We were directed to a place called Fresh Pond, about a mile from the town, but what a distressed house did we find it, filled with women whose husbands had gone forth to meet the assailants, seventy or eighty of these, with numbers of infant children, weeping and agonizing for the fate of their husbands.
The War for Independence had truly begun. On the night of April 19, the provincial Committee of Safety, the overseers of colonial civil defense, met in the home of Jonathan Hastings on Cambridge Common. General Artemus Ward was chosen as the first commander-in-chief of the New England militias and selected Hastings’ house as his headquarters.
Within days, more than 20,000 armed men from all over New England had gathered in Cambridge. The Tories’ vacant estates, the empty Christ Church and even Harvard’s brick buildings served as barracks for more than 1,600 troops, officers’ quarters and hospitals. Soldiers camped on Cambridge Common in tents and other makeshift shelters. This rowdy and unkempt crew would become the core of George Washington’s new American army.
By order of the Committee of Safety, Harvard College canceled classes on May 1. Classes resumed in Concord in October 1775; the students did not return to Cambridge until June 1776. During the nine months when Harvard moved to Concord, the Winthrops occupied the house known as The Wayside.
On June 15, 1775, the Continental Congress in Philadelphia had appointed George Washington commander-in-chief of the army. Arriving in Cambridge on the afternoon of July 2, Washington met that evening with the New England generals at Hastings’ house. The next day he took command of the army and visited the troops at their lines in Cambridge and Roxbury.
As the colonial fight for independence from the mother country ensued, Abigail Adams was appointed by the Massachusetts Colony General Court in 1775, along with Mercy Otis Warren and Hannah Winthrop to question their fellow Massachusetts women, who were charged by their word or action of remaining loyal to the British crown and working against the independence movement.
Hannah Winthrop letter to Mercy Warren:
Dear Mrs. Warren, the Friend And Sister Of My Heart,
What a great Consolation is it that tho the restless ambition and unbounded Avarice and wicked machinations of some Original Characters have deprived us of many of the pleasures of life yet are they not able to take from us the heartfelt Satisfaction of mutual affection and Friendly Converse. Your Favor Truly Delineates human nature in a disagreeable light. The Contrast is very striking!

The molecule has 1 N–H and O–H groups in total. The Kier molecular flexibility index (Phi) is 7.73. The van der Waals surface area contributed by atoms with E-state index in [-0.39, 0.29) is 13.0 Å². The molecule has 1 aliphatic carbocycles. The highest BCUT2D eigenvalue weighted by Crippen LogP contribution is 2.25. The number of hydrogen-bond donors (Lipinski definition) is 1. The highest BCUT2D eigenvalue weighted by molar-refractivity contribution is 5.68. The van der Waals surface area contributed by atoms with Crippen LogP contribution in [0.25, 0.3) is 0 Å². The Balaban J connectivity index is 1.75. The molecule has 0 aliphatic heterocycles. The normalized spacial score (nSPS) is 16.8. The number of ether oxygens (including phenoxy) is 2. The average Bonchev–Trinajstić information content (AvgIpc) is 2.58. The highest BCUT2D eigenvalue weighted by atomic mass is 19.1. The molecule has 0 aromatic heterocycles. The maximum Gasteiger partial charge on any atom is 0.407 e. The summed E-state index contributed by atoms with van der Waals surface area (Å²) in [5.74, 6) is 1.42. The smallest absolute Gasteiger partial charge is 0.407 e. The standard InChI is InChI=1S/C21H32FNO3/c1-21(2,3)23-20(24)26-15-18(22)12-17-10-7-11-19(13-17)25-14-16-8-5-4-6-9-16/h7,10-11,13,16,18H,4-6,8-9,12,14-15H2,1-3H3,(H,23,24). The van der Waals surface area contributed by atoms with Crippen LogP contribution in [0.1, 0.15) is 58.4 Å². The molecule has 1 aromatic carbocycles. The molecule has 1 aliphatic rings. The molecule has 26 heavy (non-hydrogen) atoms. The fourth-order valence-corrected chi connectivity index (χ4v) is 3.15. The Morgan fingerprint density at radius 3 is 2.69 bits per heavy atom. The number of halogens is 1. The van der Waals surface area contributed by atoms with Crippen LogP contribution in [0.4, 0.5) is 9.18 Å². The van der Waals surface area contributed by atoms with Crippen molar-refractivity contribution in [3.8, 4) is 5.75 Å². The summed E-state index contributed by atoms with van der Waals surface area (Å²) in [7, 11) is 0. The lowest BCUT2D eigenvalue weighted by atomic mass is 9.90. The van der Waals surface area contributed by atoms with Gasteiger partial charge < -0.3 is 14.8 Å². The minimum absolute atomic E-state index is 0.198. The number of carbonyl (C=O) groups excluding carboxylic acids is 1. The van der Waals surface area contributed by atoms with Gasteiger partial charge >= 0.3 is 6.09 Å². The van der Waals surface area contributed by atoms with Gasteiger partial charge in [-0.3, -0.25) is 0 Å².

What have we to expect from such Vitiated Persons as you present to view in the British Generals. I hope their Wicked inclinations will be restrained. I am Charmed with the Portrait you give of General Washington. Must not we expect Success under the direction of so much goodness.
But my heart Bleeds for the people of Boston, my blood boils with resentment at the Treatment they have met with from Gage. Can anything equal his Barbarity. Turning the poor out of Town without any Support, those persons who were possessed of any means of Support stopped and Searched, not suffered to carry anything with them.
Can anything equal the distress of parents Separated from their Children, the tender husband detained in Cruel Captivity from the Wife of his Bosom, she torn with anxiety in fearful looking for and expectation of Vengeance from the obdurate heart of a Tyrant supported by wicked advisers?
General Washington wrote that he expected to leave Cambridge by autumn, but as the stalemate with the British dragged on into the winter, he sent for his family. Martha Washington, her son and his wife arrived in Cambridge on December 11, 1775, and remained here until the army’s departure in April 1776.
Hannah Winthrop Letter to Mercy Warren:
January 14, 1777
I think a New Year presents a brighter View. I congratulate you on our late Success, let us my friend enjoy this Victory, and tho a Skilful General has been meanly kidnapped let us not think the Fate of America hangs on the Prowess of a single person.
My son William received a letter last night from an officer of distinguished rank in the army who writes The Scale is turned greatly in our Favor. The enemy are intimidated and fleeing before them and says if we had but 5000 Continental Troops he makes no doubt they would be able to cut them all off. However, he hopes to diminish them greatly. What a pity it is to want men at so important a Crisis. He gives the N. Englanders great merit in the Late glorious Action.
Hannah Winthrop’s husband died in Cambridge on May 3, 1779. I could find no record of her death.